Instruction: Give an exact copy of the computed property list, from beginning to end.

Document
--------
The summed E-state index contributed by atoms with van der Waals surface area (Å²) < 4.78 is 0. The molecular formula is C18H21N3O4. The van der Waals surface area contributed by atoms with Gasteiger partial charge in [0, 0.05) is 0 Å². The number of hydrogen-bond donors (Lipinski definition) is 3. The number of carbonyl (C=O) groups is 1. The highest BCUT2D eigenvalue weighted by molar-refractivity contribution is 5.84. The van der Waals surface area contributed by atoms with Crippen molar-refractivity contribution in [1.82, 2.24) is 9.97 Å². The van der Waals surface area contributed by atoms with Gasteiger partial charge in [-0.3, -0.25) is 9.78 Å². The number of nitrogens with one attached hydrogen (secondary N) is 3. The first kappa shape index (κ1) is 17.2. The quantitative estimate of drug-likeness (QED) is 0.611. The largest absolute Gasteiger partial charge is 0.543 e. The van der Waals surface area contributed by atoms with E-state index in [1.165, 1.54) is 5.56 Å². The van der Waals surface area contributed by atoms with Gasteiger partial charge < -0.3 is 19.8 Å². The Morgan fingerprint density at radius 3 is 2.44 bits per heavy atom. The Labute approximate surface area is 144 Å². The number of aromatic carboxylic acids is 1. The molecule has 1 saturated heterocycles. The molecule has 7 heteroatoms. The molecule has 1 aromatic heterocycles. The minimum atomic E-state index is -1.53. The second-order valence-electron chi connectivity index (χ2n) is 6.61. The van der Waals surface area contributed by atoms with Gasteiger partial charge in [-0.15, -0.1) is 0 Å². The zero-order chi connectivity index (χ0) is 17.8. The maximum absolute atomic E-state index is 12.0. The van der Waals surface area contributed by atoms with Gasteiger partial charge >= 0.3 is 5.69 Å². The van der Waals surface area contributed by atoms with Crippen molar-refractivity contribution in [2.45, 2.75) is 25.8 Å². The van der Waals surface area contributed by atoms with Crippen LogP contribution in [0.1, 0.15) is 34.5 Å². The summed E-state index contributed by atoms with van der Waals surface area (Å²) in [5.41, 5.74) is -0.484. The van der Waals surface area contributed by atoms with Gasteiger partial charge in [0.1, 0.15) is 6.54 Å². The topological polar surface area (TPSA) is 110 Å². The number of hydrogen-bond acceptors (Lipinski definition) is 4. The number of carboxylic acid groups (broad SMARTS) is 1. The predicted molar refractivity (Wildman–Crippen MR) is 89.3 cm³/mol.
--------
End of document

The summed E-state index contributed by atoms with van der Waals surface area (Å²) < 4.78 is 0. The molecular formula is C18H21N3O4. The van der Waals surface area contributed by atoms with Gasteiger partial charge in [0, 0.05) is 0 Å². The number of hydrogen-bond donors (Lipinski definition) is 3. The number of carbonyl (C=O) groups is 1. The highest BCUT2D eigenvalue weighted by molar-refractivity contribution is 5.84. The van der Waals surface area contributed by atoms with Crippen molar-refractivity contribution in [1.82, 2.24) is 9.97 Å². The van der Waals surface area contributed by atoms with Gasteiger partial charge in [-0.3, -0.25) is 9.78 Å². The number of nitrogens with one attached hydrogen (secondary N) is 3. The first kappa shape index (κ1) is 17.2. The quantitative estimate of drug-likeness (QED) is 0.611. The largest absolute Gasteiger partial charge is 0.543 e. The van der Waals surface area contributed by atoms with E-state index in [1.165, 1.54) is 5.56 Å². The van der Waals surface area contributed by atoms with Gasteiger partial charge < -0.3 is 19.8 Å². The Morgan fingerprint density at radius 3 is 2.44 bits per heavy atom. The Labute approximate surface area is 144 Å². The number of aromatic carboxylic acids is 1. The molecule has 1 saturated heterocycles. The molecule has 7 heteroatoms. The molecule has 1 aromatic heterocycles. The minimum atomic E-state index is -1.53. The second-order valence-electron chi connectivity index (χ2n) is 6.61. The van der Waals surface area contributed by atoms with Gasteiger partial charge in [-0.15, -0.1) is 0 Å². The zero-order chi connectivity index (χ0) is 17.8. The maximum absolute atomic E-state index is 12.0. The van der Waals surface area contributed by atoms with Gasteiger partial charge >= 0.3 is 5.69 Å². The van der Waals surface area contributed by atoms with Crippen molar-refractivity contribution in [2.45, 2.75) is 25.8 Å². The van der Waals surface area contributed by atoms with Crippen LogP contribution in [0.1, 0.15) is 34.5 Å². The summed E-state index contributed by atoms with van der Waals surface area (Å²) in [5.41, 5.74) is -0.484. The van der Waals surface area contributed by atoms with Gasteiger partial charge in [0.1, 0.15) is 6.54 Å². The topological polar surface area (TPSA) is 110 Å². The number of hydrogen-bond acceptors (Lipinski definition) is 4. The number of carboxylic acid groups (broad SMARTS) is 1. The predicted molar refractivity (Wildman–Crippen MR) is 89.3 cm³/mol.